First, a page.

Study looks at traffic congestion; college updates community on new programs.
By Jonathan McNamara
LOUISBURG — Successful growth can only come by proper planning.
Dr. Stelfanie Williams, president of Vance-Granville Community College (VGCC) joined Shelby Powell, a representative of the North East Area Study (NEAS) on Monday at the Franklin County commissioner’s meeting to address this very subject.
VGCC has an enrollment of almost 6,000 curriculum students and slightly over 10,000 continuing education students.
With 392 associate degree graduates for the 2012-13 school year and 420 students earning a General Education Equivalency (GED) in 2012, community college is a vital resource for Franklin and surrounding counties by helping educate residents and promoting job growth with close to a quarter of the school’s total population residing in Franklin County
In 2013-14, VGCC will establish three new degree programs: Paralegal technology, simulation and gaming (in collaboration with Wake Technical Community College), and gerontology concentration for human services.
“We are always examining our service and job opportunity data and we determined these are areas of growth in our region,” Williams said.
“Vance-Granville institutes three objectives; student transfers, hi-tech emerging jobs and preparation for existing stable professions,” she added.
Another big-time move for the college is the marking of the first community college in N.C. to sign a Registered Nurse to Bachelor of Science degree articulation with North Carolina A&T University.
“What makes this program unique is the fact that a student can do their two-year associate degree for nursing here, then by utilizing technology the same students can stay here and complete a four-year, registered nurse degree,” Williams said.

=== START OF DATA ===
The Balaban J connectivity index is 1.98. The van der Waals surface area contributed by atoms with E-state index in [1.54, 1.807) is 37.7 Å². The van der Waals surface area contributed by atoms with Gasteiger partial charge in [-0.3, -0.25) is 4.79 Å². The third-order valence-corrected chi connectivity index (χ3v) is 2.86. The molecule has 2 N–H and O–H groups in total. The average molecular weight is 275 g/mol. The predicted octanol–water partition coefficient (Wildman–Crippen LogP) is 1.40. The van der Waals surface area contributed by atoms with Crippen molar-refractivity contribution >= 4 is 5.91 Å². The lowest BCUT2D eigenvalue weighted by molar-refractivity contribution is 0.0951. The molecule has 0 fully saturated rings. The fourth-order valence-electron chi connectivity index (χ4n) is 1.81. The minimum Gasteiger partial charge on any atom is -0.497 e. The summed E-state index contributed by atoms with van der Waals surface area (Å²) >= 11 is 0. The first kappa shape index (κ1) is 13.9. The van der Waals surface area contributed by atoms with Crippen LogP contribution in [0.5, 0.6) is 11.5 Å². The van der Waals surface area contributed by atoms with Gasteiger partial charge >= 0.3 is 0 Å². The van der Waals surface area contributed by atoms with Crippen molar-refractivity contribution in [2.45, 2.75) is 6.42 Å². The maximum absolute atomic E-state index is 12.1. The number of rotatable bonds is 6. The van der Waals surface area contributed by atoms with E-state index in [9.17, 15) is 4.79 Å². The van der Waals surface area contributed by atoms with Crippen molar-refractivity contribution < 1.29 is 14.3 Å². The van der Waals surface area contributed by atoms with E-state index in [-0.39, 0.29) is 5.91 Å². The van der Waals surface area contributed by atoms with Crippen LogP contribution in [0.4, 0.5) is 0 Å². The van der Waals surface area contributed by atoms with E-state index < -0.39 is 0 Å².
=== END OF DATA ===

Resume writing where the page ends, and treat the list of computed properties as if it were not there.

Williams also noted that all financial and program fiscal audits for the academic year show proper use of all funds .
VGCC also received the Plus 50 Grant, from the American Association of Community Colleges to support services for older adults who attend the school.
Looking to the future, VGCC plans to implement a Campus Police force over the next five years, Williams said.
“We want to be smart and deliberate on planning to ensure county funds are being used wisely over a period of time,” Williams added.
With growth, congestion…
Northeast Area Study (NEAS), gave an update on how the studies have progressed over the last several months.
Highlighting traffic congestion and giving an outlook up to 2040.
The group looks at problem roadways, railroad crossings hot-spot intersections to gain knowledge on how to better plan future development.
One of the main arteries running through the region is N.C. 96, which cuts straight through downtown Youngsville.
According to NEAS, 20 percent of the vehicles traveling through downtown Youngsville are transfer trucks, compared to 11 percent of transfer trucks on Interstate 40 in Wake County.
In addition the NEAS found people are traveling too far to reach their work, go shopping and run errands.
•The Pamlico-Tar River Foundation presented an award to the county for collecting the most trash during the annual spring cleanup competition that includes Granville County, Rocky Mount, Tarboro, Greenville, Washington and Louisburg.
•The vote on a resolution calling for a public hearing request in connection with financing the renovations of the county’s jail and courthouse will be held at the next board meeting.